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Lessons in Leadership: Lesson #1 | Flexibility

5 Ways You Can Embrace Flexibility and Become a Serving Leader

In a recent blog post titled, “Old School Leadership is Out,” author of Be DIFFERENT or Be Dead, Roy Osing, shares his views and advice on the evolving leadership and management issues of today’s workplace. According to Osing, today’s managers should focus more on providing guidance and support, and less on merely assigning tasks. There are clear differences between old and new-school leadership techniques, and Osing makes a powerful argument for why we should aim to embody the role he refers to as the, “serving leader.”

Old-school leadership, referred to by Osing as, “MBWA: Managing By Wandering Around,” is exactly what it sounds like.  Meandering through the workplace keeping an eye out for anything out of the ordinary was at one time an esteemed practice. However, this leadership technique fails to inspire the passion or drive required for successful, meaningful teamwork. Staying flexible is key to tuning into the needs of employees and fostering their development. That’s where new-school leadership comes in.

“New-school leadership can be summed up as LBSA: Leading By Serving Around.” According to Osing, there is a clear difference between managing and leading. While a manager’s primary focus is, “organizational performance,” the leader’s agenda is more flexible. Leaders, “…offer personal help, recognizing that if someone’s individual problems are solved, performance enhancement follows.”

Osing is not alone in his theory on the new role of management. The Wall Street Journal also has a lot to say about the subject. In their recent article, “What is the Difference Between Management and Leadership?” author Alan Murray states that, “In the new economy, where value comes increasingly from the knowledge of people, and where workers are no longer undifferentiated cogs in an industrial machine, management and leadership are not easily separated. People look to their managers, not just to assign them a task, but to define for them a purpose. On the flip side managers must organize workers, and above all remain flexible in their approach, not just to maximize efficiency, but to nurture skills, develop talent and inspire results.”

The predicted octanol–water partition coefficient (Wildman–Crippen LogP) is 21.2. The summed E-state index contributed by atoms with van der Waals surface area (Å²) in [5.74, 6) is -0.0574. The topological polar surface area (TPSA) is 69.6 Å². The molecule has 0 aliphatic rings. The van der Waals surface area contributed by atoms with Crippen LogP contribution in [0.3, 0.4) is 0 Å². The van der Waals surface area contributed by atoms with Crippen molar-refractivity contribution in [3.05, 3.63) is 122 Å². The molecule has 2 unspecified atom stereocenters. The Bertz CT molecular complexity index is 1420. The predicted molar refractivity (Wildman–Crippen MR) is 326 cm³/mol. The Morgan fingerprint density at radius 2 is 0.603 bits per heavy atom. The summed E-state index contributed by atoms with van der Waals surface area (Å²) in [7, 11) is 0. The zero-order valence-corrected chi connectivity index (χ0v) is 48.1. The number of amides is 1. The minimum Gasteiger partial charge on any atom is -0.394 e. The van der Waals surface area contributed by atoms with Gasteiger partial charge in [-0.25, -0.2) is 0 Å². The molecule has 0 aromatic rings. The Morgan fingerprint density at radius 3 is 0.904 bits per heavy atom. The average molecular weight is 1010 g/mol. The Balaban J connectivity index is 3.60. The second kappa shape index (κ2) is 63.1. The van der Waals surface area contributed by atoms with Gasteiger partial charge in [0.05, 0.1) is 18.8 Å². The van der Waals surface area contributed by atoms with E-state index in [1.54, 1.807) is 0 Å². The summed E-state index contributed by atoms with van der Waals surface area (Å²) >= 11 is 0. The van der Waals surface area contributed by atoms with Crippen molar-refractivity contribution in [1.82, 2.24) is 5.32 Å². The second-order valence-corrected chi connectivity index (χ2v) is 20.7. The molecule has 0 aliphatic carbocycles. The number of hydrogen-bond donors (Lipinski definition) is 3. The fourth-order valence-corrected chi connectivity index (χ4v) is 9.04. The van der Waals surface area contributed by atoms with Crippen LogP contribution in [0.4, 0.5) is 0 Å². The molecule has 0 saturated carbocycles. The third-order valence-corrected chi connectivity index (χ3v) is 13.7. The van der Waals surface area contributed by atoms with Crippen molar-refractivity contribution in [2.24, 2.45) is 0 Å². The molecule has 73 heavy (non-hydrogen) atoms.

So begs the question—how can you stop wandering and start serving? The key to achieving this balance lies entirely in flexibility. Individuals make up teams, and they need to be acknowledged and treated as such. Here are five ways you can start effectively leading your organization right now.

1. Do your research. Determine what and who needs help on your team. Once you’ve identified where you’re needed, you can then begin serving accordingly.

2. Go at it alone… or as a group. Being a serving leader isn’t always a solo act that requires a deep understanding of what individuals need to thrive. For some, groups can be intimidating and they are more likely to open up to you about their needs when approached individually.  For others, knowing there is a team to support them makes them more comfortable. Start with a one-on-one conversation, and take it from there.

3. Talk less; listen more. Monologues from superiors don’t solve problems. Part of being a flexible leader means you need to sit back and listen. It is vital that you fully understand the needs of the individual in front of you. Don’t offer advice until it is clear you know how to best serve them.

4. Follow up. Once a problem is solved, check in to make sure it stays that way. It’s best to nip issues in the bud early on and prevent them from progressing.  

5. Continue to lead. Work to embody your inner serving leader in all aspects of your life. From taking the lead with your children or spouse to your friends and coworkers, the more you lead the more natural it will be. 

Serving leaders are the wave of the future. They are more concerned with the people that make up their organizations because they understand that satisfied employees who feel valued and heard create better products. As Osing reminds us, “If you take care of the person, performance will take care of itself.”

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